I love records like this; time-capsules from another era. Back when this was released in 1957, the only way for a household to have such a recording was on a vinyl record. Television was still in its infancy, and video wouldn’t see mainstream acceptance for another twenty years.
It’s easy then to imagine the whole household gathering around the record player to listen to this recording. It’s nice to picture that kind of shared experience. One day, I might try and sit my daughters down and force them to listen to this. I’ll be lucky if they don’t roll their eyes and ask me to turn the boring talking off.
This record is full of famous moments, essentially the history of the Second World War, bookended by a couple of years either side. There isn’t a great deal of light relief, but it’s all fascinating stuff; some of it well-known, some of it new to my ears.
One of the podcasts I listen to regularly is Desert Island Discs, a slimmed-down version of the Radio 4 broadcast. It’s essentially the same as what is transmitted live, except that the songs are shortened quite drastically for copyright reasons. A couple of years ago, one of the “castaways”, the novelist Vikram Seth, chose as one of his discs a recording of a Nightingale singing as a wartime bombing raid passes overhead. It’s a fantastic recording, the purity of the birdsong contrasting completely with the ominous drones of the bombers. I was so happy to find that a short clip of the recording is included on this record.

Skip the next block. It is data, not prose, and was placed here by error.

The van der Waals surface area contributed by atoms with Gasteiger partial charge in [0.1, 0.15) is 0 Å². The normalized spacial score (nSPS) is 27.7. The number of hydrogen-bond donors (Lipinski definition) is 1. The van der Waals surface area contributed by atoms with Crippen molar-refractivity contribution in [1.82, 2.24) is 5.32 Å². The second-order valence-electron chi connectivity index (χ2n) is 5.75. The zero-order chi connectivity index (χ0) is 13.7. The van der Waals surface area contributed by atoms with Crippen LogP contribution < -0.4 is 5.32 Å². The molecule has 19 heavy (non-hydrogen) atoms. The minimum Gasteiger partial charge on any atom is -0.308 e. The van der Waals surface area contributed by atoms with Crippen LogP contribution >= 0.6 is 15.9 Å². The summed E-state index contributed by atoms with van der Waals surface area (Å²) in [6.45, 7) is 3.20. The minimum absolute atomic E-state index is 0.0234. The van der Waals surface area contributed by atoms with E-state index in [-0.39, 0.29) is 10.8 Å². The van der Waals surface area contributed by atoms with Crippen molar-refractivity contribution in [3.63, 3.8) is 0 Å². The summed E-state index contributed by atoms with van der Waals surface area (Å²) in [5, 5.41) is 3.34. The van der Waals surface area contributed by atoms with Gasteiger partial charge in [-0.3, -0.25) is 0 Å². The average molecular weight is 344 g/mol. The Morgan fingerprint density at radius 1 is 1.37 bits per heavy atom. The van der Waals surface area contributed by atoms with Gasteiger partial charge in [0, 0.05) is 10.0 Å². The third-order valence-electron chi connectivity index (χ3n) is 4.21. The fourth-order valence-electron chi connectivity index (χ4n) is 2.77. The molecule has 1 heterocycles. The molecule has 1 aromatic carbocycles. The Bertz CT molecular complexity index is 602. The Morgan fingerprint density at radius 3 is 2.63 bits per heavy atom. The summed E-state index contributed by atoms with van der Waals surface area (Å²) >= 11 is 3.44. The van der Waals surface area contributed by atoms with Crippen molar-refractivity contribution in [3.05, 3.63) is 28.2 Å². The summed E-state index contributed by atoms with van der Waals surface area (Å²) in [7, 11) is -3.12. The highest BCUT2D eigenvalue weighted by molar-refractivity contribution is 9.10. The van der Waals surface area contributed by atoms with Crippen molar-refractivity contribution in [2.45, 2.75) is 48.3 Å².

The story behind the Nightingale and bombers is worth sharing also. Every May, the BBC would record birdsong for live transmission. On the day in question – May 19th, 1942 – a quick-thinking engineer pulled the plug on the transmission, believing that the sound of the bombers could potentially forewarn German forces of the impending attack. A full recording exists, with the 197 bombers recorded on their way to Mannheim, and only 186 recorded on their return.
Hit: “Oh the humanity…” – The giant airship Hindenburg bursts into flames at Lakehurst, New Jersey, May 6th, 1937
Hidden Gem: Nightingale in a Surrey wood matches its voice against the drone of a thousand bombers striking at Germany